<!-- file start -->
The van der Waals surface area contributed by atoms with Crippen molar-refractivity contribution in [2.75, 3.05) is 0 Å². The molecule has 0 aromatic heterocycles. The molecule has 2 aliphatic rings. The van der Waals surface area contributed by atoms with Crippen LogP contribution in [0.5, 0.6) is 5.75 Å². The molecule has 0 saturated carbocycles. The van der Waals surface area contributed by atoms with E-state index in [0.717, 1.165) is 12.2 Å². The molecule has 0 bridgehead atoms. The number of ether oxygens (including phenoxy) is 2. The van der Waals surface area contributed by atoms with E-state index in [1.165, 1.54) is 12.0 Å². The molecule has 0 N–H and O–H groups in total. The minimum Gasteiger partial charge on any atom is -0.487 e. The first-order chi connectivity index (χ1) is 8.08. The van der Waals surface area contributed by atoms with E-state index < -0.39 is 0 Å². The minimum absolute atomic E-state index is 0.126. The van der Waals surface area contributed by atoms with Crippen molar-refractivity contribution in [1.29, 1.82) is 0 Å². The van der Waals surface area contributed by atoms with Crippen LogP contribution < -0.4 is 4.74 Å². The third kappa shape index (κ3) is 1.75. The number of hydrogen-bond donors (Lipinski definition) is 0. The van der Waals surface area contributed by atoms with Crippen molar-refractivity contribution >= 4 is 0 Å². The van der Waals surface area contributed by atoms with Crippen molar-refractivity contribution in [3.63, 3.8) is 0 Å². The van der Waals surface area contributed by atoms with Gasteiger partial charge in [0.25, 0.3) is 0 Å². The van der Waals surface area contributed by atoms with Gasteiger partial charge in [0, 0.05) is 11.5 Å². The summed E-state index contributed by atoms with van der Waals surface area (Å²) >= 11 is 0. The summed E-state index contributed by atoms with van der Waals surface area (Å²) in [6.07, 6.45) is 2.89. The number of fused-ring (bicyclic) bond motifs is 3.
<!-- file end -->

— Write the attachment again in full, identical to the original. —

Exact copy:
The van der Waals surface area contributed by atoms with Crippen molar-refractivity contribution in [2.75, 3.05) is 0 Å². The molecule has 0 aromatic heterocycles. The molecule has 2 aliphatic rings. The van der Waals surface area contributed by atoms with Crippen LogP contribution in [0.5, 0.6) is 5.75 Å². The molecule has 0 saturated carbocycles. The van der Waals surface area contributed by atoms with E-state index in [0.717, 1.165) is 12.2 Å². The molecule has 0 bridgehead atoms. The number of ether oxygens (including phenoxy) is 2. The van der Waals surface area contributed by atoms with E-state index in [1.165, 1.54) is 12.0 Å². The molecule has 0 N–H and O–H groups in total. The minimum Gasteiger partial charge on any atom is -0.487 e. The first-order chi connectivity index (χ1) is 8.08. The van der Waals surface area contributed by atoms with E-state index < -0.39 is 0 Å². The minimum absolute atomic E-state index is 0.126. The van der Waals surface area contributed by atoms with Crippen molar-refractivity contribution in [1.29, 1.82) is 0 Å². The van der Waals surface area contributed by atoms with Crippen LogP contribution < -0.4 is 4.74 Å². The third kappa shape index (κ3) is 1.75. The number of hydrogen-bond donors (Lipinski definition) is 0. The van der Waals surface area contributed by atoms with Crippen molar-refractivity contribution >= 4 is 0 Å². The van der Waals surface area contributed by atoms with Crippen molar-refractivity contribution in [3.63, 3.8) is 0 Å². The van der Waals surface area contributed by atoms with Gasteiger partial charge in [0.25, 0.3) is 0 Å². The van der Waals surface area contributed by atoms with Gasteiger partial charge in [0, 0.05) is 11.5 Å². The summed E-state index contributed by atoms with van der Waals surface area (Å²) >= 11 is 0. The summed E-state index contributed by atoms with van der Waals surface area (Å²) in [6.07, 6.45) is 2.89. The number of fused-ring (bicyclic) bond motifs is 3.